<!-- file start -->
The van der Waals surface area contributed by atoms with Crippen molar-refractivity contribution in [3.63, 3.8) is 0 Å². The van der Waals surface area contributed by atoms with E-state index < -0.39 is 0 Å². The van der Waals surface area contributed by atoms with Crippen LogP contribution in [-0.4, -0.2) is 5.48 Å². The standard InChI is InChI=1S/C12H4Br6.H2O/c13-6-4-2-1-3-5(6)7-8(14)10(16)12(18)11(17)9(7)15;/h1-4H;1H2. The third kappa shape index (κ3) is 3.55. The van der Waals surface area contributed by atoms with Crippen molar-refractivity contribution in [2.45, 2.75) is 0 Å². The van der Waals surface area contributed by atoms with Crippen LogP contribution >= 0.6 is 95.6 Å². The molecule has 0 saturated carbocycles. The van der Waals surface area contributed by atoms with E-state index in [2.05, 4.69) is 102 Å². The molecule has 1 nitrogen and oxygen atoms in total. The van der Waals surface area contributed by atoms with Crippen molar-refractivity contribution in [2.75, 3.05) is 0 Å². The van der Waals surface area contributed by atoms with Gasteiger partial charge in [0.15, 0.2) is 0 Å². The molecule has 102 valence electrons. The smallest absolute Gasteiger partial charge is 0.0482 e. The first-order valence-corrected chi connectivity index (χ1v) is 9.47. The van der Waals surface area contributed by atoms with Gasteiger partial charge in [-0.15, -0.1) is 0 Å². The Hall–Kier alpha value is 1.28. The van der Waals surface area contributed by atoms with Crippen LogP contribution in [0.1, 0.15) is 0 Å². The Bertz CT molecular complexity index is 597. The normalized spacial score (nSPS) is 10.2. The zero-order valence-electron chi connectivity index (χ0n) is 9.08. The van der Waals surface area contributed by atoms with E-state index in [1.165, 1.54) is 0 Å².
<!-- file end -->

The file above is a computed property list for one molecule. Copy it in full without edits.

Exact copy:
The van der Waals surface area contributed by atoms with Crippen molar-refractivity contribution in [3.63, 3.8) is 0 Å². The van der Waals surface area contributed by atoms with E-state index < -0.39 is 0 Å². The van der Waals surface area contributed by atoms with Crippen LogP contribution in [-0.4, -0.2) is 5.48 Å². The standard InChI is InChI=1S/C12H4Br6.H2O/c13-6-4-2-1-3-5(6)7-8(14)10(16)12(18)11(17)9(7)15;/h1-4H;1H2. The third kappa shape index (κ3) is 3.55. The van der Waals surface area contributed by atoms with Crippen molar-refractivity contribution in [2.45, 2.75) is 0 Å². The van der Waals surface area contributed by atoms with Crippen LogP contribution >= 0.6 is 95.6 Å². The molecule has 0 saturated carbocycles. The van der Waals surface area contributed by atoms with E-state index in [2.05, 4.69) is 102 Å². The molecule has 1 nitrogen and oxygen atoms in total. The van der Waals surface area contributed by atoms with Crippen molar-refractivity contribution in [2.75, 3.05) is 0 Å². The van der Waals surface area contributed by atoms with Gasteiger partial charge in [0.15, 0.2) is 0 Å². The molecule has 102 valence electrons. The smallest absolute Gasteiger partial charge is 0.0482 e. The first-order valence-corrected chi connectivity index (χ1v) is 9.47. The van der Waals surface area contributed by atoms with Gasteiger partial charge in [-0.15, -0.1) is 0 Å². The Hall–Kier alpha value is 1.28. The van der Waals surface area contributed by atoms with Crippen LogP contribution in [0.1, 0.15) is 0 Å². The Bertz CT molecular complexity index is 597. The normalized spacial score (nSPS) is 10.2. The zero-order valence-electron chi connectivity index (χ0n) is 9.08. The van der Waals surface area contributed by atoms with E-state index in [1.165, 1.54) is 0 Å².